Image: An example of a hydrogel microneedle patch (Photo courtesy of Ryan Donnelly/QUB).
A new study describes how a microarray patch that administers drugs directly into the bloodstream could provide an answer to the antibiotic resistance crisis.
Under development at Queen's University Belfast (QUB; United Kingdom), the unique antibiotic patch containing multiple 400 μm hydrogel-forming microneedle arrays that painlessly pierce the skin, turning into a gel-like material that consistently keeps the micropores open at an approximate 200 μm diameter. This provides a new avenue for delivering antibiotics directly into the bloodstream, thus bypassing the antibiotic-resistant gut bacteria and extending the lifespan of currently available antibiotics.
According to the researchers, oral administration of antibiotics contributes significantly to development of antibiotic resistance, since small quantities of the drug often finds its way into the colon, a perfect breeding ground for imminent drug-resistant bacteria. Injection of the antibiotic directly into the blood stream can significantly reduce the development of resistance amongst gut bacteria relative to oral administration, especially if the antibiotic is predominantly excreted through the kidneys. The study was published on December 2, 2017, in Journal of Controlled Release.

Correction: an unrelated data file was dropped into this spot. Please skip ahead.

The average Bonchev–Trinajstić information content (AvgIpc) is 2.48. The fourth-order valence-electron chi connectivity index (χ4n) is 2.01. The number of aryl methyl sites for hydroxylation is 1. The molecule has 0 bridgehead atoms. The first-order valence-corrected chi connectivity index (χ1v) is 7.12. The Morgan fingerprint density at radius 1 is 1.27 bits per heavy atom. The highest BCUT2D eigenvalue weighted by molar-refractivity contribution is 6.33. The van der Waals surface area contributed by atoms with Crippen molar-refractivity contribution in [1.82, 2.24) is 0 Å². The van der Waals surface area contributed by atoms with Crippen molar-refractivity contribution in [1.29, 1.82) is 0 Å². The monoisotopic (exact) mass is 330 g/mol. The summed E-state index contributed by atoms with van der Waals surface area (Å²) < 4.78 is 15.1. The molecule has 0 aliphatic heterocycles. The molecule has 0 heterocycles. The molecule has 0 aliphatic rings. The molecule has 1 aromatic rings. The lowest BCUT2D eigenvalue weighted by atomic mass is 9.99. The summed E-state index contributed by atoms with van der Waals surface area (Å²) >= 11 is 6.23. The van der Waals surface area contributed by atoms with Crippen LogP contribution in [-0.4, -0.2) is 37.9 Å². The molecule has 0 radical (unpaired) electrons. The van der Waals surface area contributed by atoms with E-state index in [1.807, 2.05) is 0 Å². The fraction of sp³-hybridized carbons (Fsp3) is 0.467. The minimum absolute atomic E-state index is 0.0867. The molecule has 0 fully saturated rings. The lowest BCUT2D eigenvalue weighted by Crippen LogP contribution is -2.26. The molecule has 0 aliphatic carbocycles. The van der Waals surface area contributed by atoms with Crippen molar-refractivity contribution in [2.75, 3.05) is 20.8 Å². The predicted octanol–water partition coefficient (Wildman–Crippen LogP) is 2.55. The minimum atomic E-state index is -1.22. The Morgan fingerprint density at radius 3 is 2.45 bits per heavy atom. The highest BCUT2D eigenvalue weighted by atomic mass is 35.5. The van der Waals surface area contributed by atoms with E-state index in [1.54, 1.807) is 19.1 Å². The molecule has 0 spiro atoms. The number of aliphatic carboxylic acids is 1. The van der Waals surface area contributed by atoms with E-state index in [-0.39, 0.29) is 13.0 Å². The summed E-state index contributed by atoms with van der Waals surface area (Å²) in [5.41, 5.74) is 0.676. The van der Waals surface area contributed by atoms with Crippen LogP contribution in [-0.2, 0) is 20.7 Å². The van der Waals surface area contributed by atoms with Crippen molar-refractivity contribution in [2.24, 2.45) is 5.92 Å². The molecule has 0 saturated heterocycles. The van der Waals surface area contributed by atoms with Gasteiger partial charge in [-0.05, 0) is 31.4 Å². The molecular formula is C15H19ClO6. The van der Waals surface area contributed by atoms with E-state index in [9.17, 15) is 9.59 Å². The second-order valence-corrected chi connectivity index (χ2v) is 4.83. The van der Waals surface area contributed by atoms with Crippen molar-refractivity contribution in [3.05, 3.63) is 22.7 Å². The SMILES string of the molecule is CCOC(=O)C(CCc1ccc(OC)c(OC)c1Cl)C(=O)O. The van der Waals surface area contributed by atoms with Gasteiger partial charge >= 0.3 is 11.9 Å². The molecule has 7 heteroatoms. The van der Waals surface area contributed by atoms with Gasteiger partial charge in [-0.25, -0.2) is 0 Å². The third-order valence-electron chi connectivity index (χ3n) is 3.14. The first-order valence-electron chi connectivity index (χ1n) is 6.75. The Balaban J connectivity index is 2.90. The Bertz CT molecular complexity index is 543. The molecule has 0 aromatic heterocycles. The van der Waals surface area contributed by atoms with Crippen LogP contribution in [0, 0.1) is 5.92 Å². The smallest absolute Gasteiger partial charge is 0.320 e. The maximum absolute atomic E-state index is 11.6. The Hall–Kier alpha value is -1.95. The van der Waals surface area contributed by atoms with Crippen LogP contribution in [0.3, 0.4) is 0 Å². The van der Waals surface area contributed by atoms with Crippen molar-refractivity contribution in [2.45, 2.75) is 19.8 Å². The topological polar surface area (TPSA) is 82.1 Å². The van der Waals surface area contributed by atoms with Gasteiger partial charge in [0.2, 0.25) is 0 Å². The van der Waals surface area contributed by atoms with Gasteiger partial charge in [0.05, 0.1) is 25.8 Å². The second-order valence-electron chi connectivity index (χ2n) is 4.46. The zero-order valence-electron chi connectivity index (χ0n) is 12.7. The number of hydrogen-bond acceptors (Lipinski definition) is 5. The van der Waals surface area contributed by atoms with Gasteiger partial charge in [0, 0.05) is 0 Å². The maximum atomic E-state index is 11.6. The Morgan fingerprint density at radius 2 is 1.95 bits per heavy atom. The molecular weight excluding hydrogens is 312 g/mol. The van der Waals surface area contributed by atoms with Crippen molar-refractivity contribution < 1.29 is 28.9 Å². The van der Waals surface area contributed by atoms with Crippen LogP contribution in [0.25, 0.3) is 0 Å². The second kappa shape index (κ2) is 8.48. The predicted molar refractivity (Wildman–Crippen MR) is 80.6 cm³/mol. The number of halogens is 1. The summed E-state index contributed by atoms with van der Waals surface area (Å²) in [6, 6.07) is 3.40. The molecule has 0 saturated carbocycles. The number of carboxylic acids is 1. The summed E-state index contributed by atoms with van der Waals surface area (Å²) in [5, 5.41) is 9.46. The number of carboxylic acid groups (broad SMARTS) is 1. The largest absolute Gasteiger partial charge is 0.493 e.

“For the first time, we’re in control of the rate at which medicine goes into the skin. We hope to show that this unique antibiotic patch prevents resistance development,” said study co-author professor of pharmaceutical technology Ryan Donnelly, PhD. “If we are successful, this approach will significantly extend the lifespan of existing antibiotics, allowing time for development of the next generation of antibiotics. In doing so, this work has the potential to save many lives.”
Microneedles as a technique for drug delivery enhancement were primarily designed for facilitating percutaneous drug delivery. Since the emergence of solid microneedles two decades ago, which simply pierced the stratum corneum in order to enhance topical drug delivery, the technique has progressed in various modifications such as hollow, coated, dissolving, and hydrogel forming microneedles. In their turn, the modifications have resulted in new mechanisms of drug delivery enhancement, followed by an expansion of applicability range in terms of targeted tissues and organs.
Queen's University Belfast